City Member

City of London Corporation,

City of London Corporation U.K.


The City of London is also known as the Square Mile, the financial district and historic Centre of London. It is headed by the Lord Mayor, an international ambassador for the City and UK financial and business services, a role separate from (and much older than) the Mayor of London. With an 800-year-old history, the City of London has a wealth of monuments and museums that include the Tower of London, Leadenhall Market, Museum of London and St Paul’s Cathedral.

The City of London also includes Culture Mile, a major destination for culture and creativity. This area is home to internationally renowned cultural institutions such as Barbican Centre, London Symphony Orchestra, Guildhall School of music and drama and the Museum of London.

The residential population of this small area is approximately 8,000 people. However, over 500,000 people commute into the City every day for work and over 10 million people visit as tourists every year.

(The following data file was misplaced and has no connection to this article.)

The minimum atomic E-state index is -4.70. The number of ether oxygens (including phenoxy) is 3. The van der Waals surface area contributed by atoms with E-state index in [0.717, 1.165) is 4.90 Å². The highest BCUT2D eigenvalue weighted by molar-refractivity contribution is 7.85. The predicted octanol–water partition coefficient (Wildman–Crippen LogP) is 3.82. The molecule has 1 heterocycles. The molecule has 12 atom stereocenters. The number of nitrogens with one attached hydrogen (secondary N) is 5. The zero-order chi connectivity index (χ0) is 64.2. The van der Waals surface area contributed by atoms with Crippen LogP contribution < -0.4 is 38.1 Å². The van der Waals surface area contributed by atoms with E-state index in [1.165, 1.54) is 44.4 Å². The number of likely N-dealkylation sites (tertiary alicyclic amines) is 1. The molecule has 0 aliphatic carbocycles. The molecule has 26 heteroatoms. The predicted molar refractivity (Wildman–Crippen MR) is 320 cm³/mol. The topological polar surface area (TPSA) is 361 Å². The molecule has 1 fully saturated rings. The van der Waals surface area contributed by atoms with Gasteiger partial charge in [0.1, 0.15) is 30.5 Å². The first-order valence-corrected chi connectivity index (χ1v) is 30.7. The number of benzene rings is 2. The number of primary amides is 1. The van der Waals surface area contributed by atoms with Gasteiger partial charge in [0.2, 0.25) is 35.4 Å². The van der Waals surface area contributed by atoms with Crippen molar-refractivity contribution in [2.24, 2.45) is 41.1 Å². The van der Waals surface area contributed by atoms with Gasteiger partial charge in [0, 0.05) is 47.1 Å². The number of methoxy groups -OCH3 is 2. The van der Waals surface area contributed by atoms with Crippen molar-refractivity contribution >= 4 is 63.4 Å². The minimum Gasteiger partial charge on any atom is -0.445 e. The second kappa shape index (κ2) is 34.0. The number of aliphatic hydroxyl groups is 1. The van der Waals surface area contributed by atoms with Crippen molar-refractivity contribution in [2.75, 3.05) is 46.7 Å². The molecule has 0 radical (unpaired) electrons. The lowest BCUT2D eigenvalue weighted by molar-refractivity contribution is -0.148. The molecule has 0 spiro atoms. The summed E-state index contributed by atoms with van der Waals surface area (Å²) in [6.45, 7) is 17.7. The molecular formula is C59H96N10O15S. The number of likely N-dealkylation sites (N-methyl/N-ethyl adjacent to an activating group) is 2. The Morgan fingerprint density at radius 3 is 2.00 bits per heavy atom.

The municipality is responsible for

  • street lighting
  • lighting for city enhancement and illumination
  • festive lighting

The City of London lighting team manages and maintain the public lighting through a Collaborative Partnership Contract, where we use our Contracting Partner to deliver lighting projects, ensuring we work effectively and efficiently to deliver the project aims and objectives. We outsource the following: structural testing, bridge lighting maintenance and board testing



The City of London’s first lighting strategy aims to deliver a holistic, creative and smart approach to balance light and darkness, which can better define urban spaces in the Square Mile. Its aim is to provide the City with the lighting it needs and improve the quality of life for its workers and residents, by avoiding unnecessary light pollution, over-lighting, excessive glare and inconsistencies in lighting design.